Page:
“Shekau has been the longest lasting terrorist leader in the world; perhaps the world’s least understood warlord and its most underestimated,” said Bulama Bukarti, an analyst at the Tony Blair Institute for Global Change, who is among the many prominent Nigerians Shekau had publicly threatened. “This is a huge moment for Nigeria

His death could unite feuding jihadist factions, or allow for peace talks with commanders who have long viewed Shekau as an intransigent obstacle, people close to the government’s mediation efforts said.

“With this development, the urgent activation of [peace talks] is required, to capitalize on the window created for mass surrender and disarmament,” a Nigerian intelligence memo said.

Known to his followers as “the Imam,” the bearded and irascible Shekau was a top target in America’s drone wars. In his camps, followers would scoop up shiny wrappers as small as a bouillon cube to avoid surveillance planes, former hostages and members recalled.

Paranoid of assassination, he slept in a flak jacket, executed followers for a whiff of disloyalty and vowed to kill any visitor carrying a cellphone. Nigerian soldiers, Chadian troops and South African mercenaries all failed to penetrate the maze of land mines, trenches and tunnels constructed around the hide-outs he called “Gaba Imam,” or “House of the Imam,” in Nigeria’s thorn-tree-studded Sambisa Forest.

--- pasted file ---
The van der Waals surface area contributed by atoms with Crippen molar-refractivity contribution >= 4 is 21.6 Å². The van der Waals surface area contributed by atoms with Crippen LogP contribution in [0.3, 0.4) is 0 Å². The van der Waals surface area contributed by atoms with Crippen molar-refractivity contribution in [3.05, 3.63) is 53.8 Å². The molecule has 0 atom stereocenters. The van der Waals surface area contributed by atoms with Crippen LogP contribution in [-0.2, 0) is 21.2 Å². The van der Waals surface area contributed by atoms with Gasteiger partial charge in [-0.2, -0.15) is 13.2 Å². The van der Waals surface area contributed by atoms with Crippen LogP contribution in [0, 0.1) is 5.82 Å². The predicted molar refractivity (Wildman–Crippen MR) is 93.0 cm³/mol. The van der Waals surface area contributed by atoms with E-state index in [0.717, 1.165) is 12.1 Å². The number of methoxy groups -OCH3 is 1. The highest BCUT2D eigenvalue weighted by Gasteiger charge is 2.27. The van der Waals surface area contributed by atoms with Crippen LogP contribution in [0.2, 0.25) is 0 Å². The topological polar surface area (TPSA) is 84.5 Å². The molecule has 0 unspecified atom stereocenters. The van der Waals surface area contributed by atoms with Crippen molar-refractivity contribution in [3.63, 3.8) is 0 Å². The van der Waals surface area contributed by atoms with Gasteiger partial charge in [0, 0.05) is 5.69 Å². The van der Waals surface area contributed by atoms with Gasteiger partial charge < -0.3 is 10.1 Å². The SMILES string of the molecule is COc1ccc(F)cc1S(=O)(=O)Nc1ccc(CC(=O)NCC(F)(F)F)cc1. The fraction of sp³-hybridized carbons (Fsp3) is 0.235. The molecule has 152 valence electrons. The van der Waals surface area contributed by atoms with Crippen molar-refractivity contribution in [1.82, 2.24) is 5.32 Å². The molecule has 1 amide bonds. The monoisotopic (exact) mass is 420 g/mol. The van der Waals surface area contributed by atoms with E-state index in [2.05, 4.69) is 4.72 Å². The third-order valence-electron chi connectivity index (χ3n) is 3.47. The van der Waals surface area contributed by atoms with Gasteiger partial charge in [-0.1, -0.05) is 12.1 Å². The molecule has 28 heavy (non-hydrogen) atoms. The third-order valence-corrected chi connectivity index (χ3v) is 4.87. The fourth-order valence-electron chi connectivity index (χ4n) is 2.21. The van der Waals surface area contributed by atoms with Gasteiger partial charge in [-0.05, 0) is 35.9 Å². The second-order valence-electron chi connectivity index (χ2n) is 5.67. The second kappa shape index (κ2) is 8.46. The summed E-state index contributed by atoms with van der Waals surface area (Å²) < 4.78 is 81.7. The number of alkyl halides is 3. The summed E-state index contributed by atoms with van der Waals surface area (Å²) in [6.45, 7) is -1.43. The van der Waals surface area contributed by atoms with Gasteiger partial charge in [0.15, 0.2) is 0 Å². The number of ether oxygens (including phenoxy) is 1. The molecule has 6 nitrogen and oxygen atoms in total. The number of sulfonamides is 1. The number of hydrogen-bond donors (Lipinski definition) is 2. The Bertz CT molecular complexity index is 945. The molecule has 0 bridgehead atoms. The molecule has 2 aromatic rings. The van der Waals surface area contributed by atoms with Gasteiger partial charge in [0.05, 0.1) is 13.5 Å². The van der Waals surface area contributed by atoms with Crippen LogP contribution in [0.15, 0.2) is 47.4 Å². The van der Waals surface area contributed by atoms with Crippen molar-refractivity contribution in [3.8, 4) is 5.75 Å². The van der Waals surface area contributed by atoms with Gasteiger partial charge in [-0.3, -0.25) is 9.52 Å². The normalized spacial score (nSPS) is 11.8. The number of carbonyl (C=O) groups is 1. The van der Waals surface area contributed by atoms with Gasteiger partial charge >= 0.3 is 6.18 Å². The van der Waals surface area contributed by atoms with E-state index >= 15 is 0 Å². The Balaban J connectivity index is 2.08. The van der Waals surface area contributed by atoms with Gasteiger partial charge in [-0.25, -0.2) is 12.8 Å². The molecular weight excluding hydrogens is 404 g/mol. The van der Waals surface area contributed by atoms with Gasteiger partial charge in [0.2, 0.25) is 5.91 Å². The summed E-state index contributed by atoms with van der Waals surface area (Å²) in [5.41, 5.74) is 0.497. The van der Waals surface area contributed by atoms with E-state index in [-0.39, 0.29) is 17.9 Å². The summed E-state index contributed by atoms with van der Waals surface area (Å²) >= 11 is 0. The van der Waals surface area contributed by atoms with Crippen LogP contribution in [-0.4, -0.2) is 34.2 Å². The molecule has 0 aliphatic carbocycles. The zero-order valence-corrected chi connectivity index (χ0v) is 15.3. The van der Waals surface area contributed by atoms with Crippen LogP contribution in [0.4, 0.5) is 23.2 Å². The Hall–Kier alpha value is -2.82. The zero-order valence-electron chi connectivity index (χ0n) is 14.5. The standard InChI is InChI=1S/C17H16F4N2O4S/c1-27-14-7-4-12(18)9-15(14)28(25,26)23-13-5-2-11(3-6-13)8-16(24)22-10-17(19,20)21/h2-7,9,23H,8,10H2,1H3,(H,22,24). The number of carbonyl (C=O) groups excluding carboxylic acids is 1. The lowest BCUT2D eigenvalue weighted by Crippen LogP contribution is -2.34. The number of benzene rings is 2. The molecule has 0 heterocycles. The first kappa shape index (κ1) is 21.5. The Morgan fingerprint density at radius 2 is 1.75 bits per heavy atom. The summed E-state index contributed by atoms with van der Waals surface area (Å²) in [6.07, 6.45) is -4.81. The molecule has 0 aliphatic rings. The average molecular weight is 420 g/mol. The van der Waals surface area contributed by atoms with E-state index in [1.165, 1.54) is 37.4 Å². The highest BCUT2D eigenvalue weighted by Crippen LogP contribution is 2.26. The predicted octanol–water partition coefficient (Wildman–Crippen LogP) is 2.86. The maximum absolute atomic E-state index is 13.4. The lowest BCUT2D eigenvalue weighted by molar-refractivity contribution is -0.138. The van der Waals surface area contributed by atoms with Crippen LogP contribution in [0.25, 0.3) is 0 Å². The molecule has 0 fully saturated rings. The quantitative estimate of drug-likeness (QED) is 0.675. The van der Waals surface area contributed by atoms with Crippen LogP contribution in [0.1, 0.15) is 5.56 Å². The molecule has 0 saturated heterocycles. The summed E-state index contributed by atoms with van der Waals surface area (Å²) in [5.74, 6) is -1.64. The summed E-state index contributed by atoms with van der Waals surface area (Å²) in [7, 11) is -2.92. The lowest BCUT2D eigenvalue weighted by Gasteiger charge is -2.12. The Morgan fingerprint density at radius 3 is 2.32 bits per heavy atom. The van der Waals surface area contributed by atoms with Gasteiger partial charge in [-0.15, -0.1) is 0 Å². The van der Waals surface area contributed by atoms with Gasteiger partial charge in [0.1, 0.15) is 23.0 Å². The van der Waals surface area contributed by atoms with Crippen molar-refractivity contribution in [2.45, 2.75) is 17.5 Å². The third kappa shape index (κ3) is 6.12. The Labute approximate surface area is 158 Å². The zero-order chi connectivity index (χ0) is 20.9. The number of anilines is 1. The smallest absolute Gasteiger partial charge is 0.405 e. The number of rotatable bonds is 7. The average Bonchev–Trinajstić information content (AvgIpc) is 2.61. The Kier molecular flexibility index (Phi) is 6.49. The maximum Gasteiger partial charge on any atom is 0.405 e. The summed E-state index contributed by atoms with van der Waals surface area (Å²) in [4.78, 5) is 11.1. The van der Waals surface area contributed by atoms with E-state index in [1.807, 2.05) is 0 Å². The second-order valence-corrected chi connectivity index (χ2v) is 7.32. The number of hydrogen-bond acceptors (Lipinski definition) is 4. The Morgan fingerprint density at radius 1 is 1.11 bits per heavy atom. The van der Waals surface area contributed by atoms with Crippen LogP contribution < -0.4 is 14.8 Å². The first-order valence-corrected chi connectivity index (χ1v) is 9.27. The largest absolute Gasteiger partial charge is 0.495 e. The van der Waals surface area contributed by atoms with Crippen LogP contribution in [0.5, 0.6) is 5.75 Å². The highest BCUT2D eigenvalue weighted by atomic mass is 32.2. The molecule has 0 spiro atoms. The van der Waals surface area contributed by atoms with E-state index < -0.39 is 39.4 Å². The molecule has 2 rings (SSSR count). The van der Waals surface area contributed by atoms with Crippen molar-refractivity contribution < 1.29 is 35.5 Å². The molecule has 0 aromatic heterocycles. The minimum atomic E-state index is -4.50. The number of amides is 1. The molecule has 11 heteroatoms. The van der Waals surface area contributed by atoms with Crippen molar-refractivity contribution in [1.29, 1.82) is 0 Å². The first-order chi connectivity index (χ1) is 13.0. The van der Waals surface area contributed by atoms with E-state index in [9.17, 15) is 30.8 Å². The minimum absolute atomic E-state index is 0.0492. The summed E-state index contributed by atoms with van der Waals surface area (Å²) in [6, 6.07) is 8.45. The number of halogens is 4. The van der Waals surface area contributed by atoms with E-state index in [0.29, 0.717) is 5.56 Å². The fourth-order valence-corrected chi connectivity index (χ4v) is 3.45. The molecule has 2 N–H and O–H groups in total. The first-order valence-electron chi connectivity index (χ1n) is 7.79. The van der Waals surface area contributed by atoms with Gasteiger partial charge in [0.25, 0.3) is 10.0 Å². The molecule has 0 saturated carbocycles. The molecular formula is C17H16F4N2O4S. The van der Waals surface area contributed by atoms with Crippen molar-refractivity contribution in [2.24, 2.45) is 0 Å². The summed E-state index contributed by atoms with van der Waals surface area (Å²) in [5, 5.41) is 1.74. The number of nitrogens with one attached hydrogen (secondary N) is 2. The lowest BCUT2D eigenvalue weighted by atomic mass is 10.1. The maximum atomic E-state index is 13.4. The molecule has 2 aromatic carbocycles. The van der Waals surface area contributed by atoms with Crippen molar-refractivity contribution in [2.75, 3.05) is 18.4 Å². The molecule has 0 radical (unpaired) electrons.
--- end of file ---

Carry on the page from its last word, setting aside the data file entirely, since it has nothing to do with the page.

U.S. drones flown from Cameroon spotted his camp in 2016, but subsequent Nigerian airstrikes missed their target, accidentally killing at least 10 of the Chibok schoolgirls instead ,the fundamentalist warlord was also a creature of the social-media age, followed by bodyguards who videotaped his routine diatribes for an online audience. In his sermons, he appeared to feign lunacy, gyrating against machine guns and insulting deceased historical figures from Abraham Lincoln to former U.K. Prime Minister Margaret Thatcher, or claiming “Queen Elizabeth must be fuming with rage!”